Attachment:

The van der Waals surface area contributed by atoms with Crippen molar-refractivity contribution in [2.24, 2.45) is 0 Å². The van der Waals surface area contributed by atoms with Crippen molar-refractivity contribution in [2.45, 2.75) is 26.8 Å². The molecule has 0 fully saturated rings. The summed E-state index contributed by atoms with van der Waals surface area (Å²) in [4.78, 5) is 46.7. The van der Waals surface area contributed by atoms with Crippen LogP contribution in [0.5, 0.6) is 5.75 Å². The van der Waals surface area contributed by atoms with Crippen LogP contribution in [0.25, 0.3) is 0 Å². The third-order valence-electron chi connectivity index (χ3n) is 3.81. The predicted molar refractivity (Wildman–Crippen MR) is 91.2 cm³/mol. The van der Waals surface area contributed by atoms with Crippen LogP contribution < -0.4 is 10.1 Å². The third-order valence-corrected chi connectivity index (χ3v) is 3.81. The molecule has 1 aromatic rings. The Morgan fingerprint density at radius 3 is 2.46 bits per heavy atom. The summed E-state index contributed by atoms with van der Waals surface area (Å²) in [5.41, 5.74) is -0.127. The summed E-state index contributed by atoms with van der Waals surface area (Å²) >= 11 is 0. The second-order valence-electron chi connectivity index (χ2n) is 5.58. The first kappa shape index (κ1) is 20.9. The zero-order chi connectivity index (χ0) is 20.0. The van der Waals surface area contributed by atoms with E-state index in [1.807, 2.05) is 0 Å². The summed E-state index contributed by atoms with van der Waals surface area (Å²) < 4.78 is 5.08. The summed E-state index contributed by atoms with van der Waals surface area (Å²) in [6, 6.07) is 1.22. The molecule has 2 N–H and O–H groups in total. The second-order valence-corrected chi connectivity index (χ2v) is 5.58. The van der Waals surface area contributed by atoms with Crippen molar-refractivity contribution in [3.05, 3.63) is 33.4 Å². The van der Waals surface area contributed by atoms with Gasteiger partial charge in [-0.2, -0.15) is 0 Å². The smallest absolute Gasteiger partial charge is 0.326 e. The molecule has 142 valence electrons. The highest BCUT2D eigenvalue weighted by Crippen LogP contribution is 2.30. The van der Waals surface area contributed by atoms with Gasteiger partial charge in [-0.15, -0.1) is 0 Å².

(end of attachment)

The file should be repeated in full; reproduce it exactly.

The van der Waals surface area contributed by atoms with Crippen molar-refractivity contribution in [2.24, 2.45) is 0 Å². The van der Waals surface area contributed by atoms with Crippen molar-refractivity contribution in [2.45, 2.75) is 26.8 Å². The molecule has 0 fully saturated rings. The summed E-state index contributed by atoms with van der Waals surface area (Å²) in [4.78, 5) is 46.7. The van der Waals surface area contributed by atoms with Crippen LogP contribution in [0.5, 0.6) is 5.75 Å². The van der Waals surface area contributed by atoms with Crippen LogP contribution in [0.25, 0.3) is 0 Å². The third-order valence-electron chi connectivity index (χ3n) is 3.81. The predicted molar refractivity (Wildman–Crippen MR) is 91.2 cm³/mol. The van der Waals surface area contributed by atoms with Crippen LogP contribution < -0.4 is 10.1 Å². The third-order valence-corrected chi connectivity index (χ3v) is 3.81. The molecule has 1 aromatic rings. The Morgan fingerprint density at radius 3 is 2.46 bits per heavy atom. The summed E-state index contributed by atoms with van der Waals surface area (Å²) in [5.41, 5.74) is -0.127. The summed E-state index contributed by atoms with van der Waals surface area (Å²) >= 11 is 0. The second-order valence-electron chi connectivity index (χ2n) is 5.58. The first kappa shape index (κ1) is 20.9. The zero-order chi connectivity index (χ0) is 20.0. The van der Waals surface area contributed by atoms with E-state index in [1.807, 2.05) is 0 Å². The summed E-state index contributed by atoms with van der Waals surface area (Å²) < 4.78 is 5.08. The summed E-state index contributed by atoms with van der Waals surface area (Å²) in [6, 6.07) is 1.22. The molecule has 2 N–H and O–H groups in total. The second-order valence-corrected chi connectivity index (χ2v) is 5.58. The van der Waals surface area contributed by atoms with Crippen molar-refractivity contribution in [3.05, 3.63) is 33.4 Å². The van der Waals surface area contributed by atoms with Gasteiger partial charge in [-0.2, -0.15) is 0 Å². The smallest absolute Gasteiger partial charge is 0.326 e. The molecule has 142 valence electrons. The highest BCUT2D eigenvalue weighted by Crippen LogP contribution is 2.30. The van der Waals surface area contributed by atoms with Gasteiger partial charge in [-0.15, -0.1) is 0 Å².